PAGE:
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Hurricane Sandy relief and the future of coastal policy

Western Carolina University Geology Professor Rob Young posted an excellent essay last week about federal Hurricane Sandy relief legislation and its inclusion of controversial provisions to rebuild the coast “as it was” prior to the storm.

“It may be that we, as a nation, decide that it is worth spending billions of dollars to rebuild this nation’s beaches, but the decision should not be taken quickly, or lightly. Such rebuilding projects will only provide temporary relief from rising sea levels and storms — we will need to spend the money again. And there should be full consideration of the science behind the design of each project and the environmental impacts, which the current bill ignores.

Coastal experts across the country have implored local and federal leaders to take an enlightened approach to replacing infrastructure damaged by Hurricane Sandy and to look for opportunities to change the footprints of communities in an effort to reduce exposure to the next storm. If we are going to invest federal dollars in reducing property at risk in a community, we should be spending the money on long-term solutions, such as relocating roads and buying out the owners of high-risk properties. There are numerous examples of the federal government moving entire towns out of the floodplain after inland floods, including Vallmeyer, Illinois along the Mississippi River. But because it involves high-priced real estate, relocation has never been considered an option for coastal resort communities.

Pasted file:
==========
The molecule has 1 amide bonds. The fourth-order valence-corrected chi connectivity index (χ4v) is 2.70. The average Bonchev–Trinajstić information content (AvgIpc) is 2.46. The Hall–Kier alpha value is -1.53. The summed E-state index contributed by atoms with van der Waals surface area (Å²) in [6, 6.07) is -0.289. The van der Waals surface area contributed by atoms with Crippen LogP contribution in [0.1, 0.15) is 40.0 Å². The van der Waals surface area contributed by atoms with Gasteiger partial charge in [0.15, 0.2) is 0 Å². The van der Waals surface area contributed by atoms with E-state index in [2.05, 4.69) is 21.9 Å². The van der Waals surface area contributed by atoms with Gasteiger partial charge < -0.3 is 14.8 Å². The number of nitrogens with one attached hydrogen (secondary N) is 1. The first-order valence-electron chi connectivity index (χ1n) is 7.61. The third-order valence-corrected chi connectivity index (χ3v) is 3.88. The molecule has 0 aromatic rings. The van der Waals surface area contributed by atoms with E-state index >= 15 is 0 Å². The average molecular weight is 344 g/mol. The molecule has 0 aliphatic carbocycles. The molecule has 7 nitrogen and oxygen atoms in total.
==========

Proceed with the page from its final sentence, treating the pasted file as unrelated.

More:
I am not suggesting that the coast should be abandoned. I am suggesting, however, that federal investment in maintaining obviously vulnerable development be reconsidered.”

I haven’t heard whether the problematic provisions are still in the proposal — which the House just passed this afternoon — but whether they are or not, Young’s piece does an excellent job of highlighting the broader issue — namely, that Americans are going to have to adjust their vision of what the nation’s coastline looks like in the decades ahead whether we want to or not.

Read Young’s entire essay by clicking here.

3 Comments


  1. Frank Burns

    January 16, 2013 at 8:42 am

    I agree it is foolish to try and restore the beaches to what they once were. The beach is a fragile environment therefore no federal funds should be spend to restore the beaches. Any construction on the beach should be at the risk of the owner not the public.

  2. david esmay

    January 16, 2013 at 5:11 pm

    Another moronic statement by Frank the right wing tool. 50 percent of the U.S. population lives within 50 miles of the the coast, east and west. Like your republiclown brethren, your statement reflects the short sighted imbeciles that you are.

  3. JeffS

    January 17, 2013 at 4:10 pm

    I have never understood why US citizens always seem ready to underwrite the risk of those who choose to build in volatile areas.

    Don’t get me wrong. I completely understand that influence, tax bases and business profits are why it happens. What I don’t get is why the average person, who will never own oceanfront property doesn’t have a problem with the expenditures.

    As for David, you should be embarrassed to have your name on that comment.

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